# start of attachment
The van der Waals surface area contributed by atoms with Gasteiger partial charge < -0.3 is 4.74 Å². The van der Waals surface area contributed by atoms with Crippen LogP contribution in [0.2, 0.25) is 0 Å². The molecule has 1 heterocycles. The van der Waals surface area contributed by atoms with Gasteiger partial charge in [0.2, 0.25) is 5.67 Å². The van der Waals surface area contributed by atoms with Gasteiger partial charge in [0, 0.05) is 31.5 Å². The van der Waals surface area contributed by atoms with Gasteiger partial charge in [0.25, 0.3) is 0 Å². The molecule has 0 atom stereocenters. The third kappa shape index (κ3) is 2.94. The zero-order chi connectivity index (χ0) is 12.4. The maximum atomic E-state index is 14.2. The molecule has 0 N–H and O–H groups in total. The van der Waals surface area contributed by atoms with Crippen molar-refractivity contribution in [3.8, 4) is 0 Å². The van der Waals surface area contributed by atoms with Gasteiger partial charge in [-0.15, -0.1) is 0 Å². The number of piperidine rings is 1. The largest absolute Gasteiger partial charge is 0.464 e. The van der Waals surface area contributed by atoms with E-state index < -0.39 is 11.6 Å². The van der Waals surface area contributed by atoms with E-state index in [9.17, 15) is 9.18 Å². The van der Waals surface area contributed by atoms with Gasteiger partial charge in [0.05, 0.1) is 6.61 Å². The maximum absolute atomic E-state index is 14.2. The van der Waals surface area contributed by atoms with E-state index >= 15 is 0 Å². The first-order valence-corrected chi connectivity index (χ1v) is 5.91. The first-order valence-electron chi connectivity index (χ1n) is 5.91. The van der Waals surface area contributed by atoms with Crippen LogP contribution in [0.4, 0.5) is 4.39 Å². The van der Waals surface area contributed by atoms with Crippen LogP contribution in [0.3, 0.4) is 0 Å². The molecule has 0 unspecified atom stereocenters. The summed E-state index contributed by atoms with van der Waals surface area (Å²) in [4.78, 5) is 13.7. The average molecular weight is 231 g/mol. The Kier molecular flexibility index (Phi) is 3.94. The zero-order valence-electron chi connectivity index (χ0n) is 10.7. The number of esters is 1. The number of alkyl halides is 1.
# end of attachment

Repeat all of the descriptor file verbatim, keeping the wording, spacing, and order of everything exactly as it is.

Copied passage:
The van der Waals surface area contributed by atoms with Gasteiger partial charge < -0.3 is 4.74 Å². The van der Waals surface area contributed by atoms with Crippen LogP contribution in [0.2, 0.25) is 0 Å². The molecule has 1 heterocycles. The van der Waals surface area contributed by atoms with Gasteiger partial charge in [0.2, 0.25) is 5.67 Å². The van der Waals surface area contributed by atoms with Gasteiger partial charge in [0, 0.05) is 31.5 Å². The van der Waals surface area contributed by atoms with Gasteiger partial charge in [0.25, 0.3) is 0 Å². The molecule has 0 atom stereocenters. The third kappa shape index (κ3) is 2.94. The zero-order chi connectivity index (χ0) is 12.4. The maximum atomic E-state index is 14.2. The molecule has 0 N–H and O–H groups in total. The van der Waals surface area contributed by atoms with Crippen molar-refractivity contribution in [3.8, 4) is 0 Å². The van der Waals surface area contributed by atoms with Gasteiger partial charge in [-0.15, -0.1) is 0 Å². The number of piperidine rings is 1. The largest absolute Gasteiger partial charge is 0.464 e. The van der Waals surface area contributed by atoms with E-state index < -0.39 is 11.6 Å². The van der Waals surface area contributed by atoms with E-state index in [9.17, 15) is 9.18 Å². The van der Waals surface area contributed by atoms with Gasteiger partial charge in [0.05, 0.1) is 6.61 Å². The maximum absolute atomic E-state index is 14.2. The van der Waals surface area contributed by atoms with E-state index >= 15 is 0 Å². The first-order valence-corrected chi connectivity index (χ1v) is 5.91. The first-order valence-electron chi connectivity index (χ1n) is 5.91. The van der Waals surface area contributed by atoms with Crippen LogP contribution in [0.4, 0.5) is 4.39 Å². The van der Waals surface area contributed by atoms with Crippen LogP contribution in [0.3, 0.4) is 0 Å². The molecule has 0 unspecified atom stereocenters. The summed E-state index contributed by atoms with van der Waals surface area (Å²) in [4.78, 5) is 13.7. The average molecular weight is 231 g/mol. The Kier molecular flexibility index (Phi) is 3.94. The zero-order valence-electron chi connectivity index (χ0n) is 10.7. The number of esters is 1. The number of alkyl halides is 1.